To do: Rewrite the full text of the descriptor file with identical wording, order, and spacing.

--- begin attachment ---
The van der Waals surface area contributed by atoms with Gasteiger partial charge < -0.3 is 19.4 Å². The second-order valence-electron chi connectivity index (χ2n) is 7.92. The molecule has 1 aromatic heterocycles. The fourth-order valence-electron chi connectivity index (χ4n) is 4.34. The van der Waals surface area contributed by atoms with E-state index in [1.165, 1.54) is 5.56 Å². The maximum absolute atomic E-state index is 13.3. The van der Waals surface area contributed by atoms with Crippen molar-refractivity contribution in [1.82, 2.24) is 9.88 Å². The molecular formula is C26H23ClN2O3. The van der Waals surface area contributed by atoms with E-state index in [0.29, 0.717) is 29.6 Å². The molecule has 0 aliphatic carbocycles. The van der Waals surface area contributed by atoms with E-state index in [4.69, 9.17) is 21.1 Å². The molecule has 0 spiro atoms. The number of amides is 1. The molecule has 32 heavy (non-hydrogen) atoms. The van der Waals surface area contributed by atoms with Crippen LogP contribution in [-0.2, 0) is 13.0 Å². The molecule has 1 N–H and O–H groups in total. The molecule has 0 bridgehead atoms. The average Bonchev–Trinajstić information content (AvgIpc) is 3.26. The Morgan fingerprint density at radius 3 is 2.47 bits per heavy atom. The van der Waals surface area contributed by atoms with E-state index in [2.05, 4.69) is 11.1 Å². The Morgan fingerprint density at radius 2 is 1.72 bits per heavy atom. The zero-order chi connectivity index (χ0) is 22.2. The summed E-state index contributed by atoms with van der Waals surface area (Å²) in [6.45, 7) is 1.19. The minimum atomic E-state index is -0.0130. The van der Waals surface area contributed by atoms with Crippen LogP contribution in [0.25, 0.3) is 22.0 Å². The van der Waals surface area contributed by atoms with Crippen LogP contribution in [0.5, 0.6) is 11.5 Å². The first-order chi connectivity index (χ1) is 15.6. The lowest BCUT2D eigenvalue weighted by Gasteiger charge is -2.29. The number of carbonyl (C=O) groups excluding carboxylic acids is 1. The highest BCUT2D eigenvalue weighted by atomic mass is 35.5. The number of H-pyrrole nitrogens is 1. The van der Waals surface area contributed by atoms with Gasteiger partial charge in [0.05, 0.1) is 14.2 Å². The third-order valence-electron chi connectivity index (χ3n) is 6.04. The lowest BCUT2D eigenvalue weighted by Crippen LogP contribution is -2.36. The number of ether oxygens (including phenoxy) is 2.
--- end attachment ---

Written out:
The van der Waals surface area contributed by atoms with Gasteiger partial charge < -0.3 is 19.4 Å². The second-order valence-electron chi connectivity index (χ2n) is 7.92. The molecule has 1 aromatic heterocycles. The fourth-order valence-electron chi connectivity index (χ4n) is 4.34. The van der Waals surface area contributed by atoms with E-state index in [1.165, 1.54) is 5.56 Å². The maximum absolute atomic E-state index is 13.3. The van der Waals surface area contributed by atoms with Crippen molar-refractivity contribution in [1.82, 2.24) is 9.88 Å². The molecular formula is C26H23ClN2O3. The van der Waals surface area contributed by atoms with E-state index in [0.29, 0.717) is 29.6 Å². The molecule has 0 aliphatic carbocycles. The van der Waals surface area contributed by atoms with E-state index in [4.69, 9.17) is 21.1 Å². The molecule has 0 spiro atoms. The number of amides is 1. The molecule has 32 heavy (non-hydrogen) atoms. The van der Waals surface area contributed by atoms with Crippen LogP contribution in [-0.2, 0) is 13.0 Å². The molecule has 1 N–H and O–H groups in total. The molecule has 0 bridgehead atoms. The average Bonchev–Trinajstić information content (AvgIpc) is 3.26. The Morgan fingerprint density at radius 3 is 2.47 bits per heavy atom. The van der Waals surface area contributed by atoms with E-state index in [2.05, 4.69) is 11.1 Å². The Morgan fingerprint density at radius 2 is 1.72 bits per heavy atom. The zero-order chi connectivity index (χ0) is 22.2. The summed E-state index contributed by atoms with van der Waals surface area (Å²) in [6.45, 7) is 1.19. The minimum atomic E-state index is -0.0130. The van der Waals surface area contributed by atoms with Crippen LogP contribution in [0.25, 0.3) is 22.0 Å². The van der Waals surface area contributed by atoms with Crippen LogP contribution in [0.5, 0.6) is 11.5 Å². The first-order chi connectivity index (χ1) is 15.6. The lowest BCUT2D eigenvalue weighted by Gasteiger charge is -2.29. The number of carbonyl (C=O) groups excluding carboxylic acids is 1. The highest BCUT2D eigenvalue weighted by atomic mass is 35.5. The number of H-pyrrole nitrogens is 1. The van der Waals surface area contributed by atoms with Gasteiger partial charge in [0.05, 0.1) is 14.2 Å². The third-order valence-electron chi connectivity index (χ3n) is 6.04. The lowest BCUT2D eigenvalue weighted by Crippen LogP contribution is -2.36. The number of ether oxygens (including phenoxy) is 2.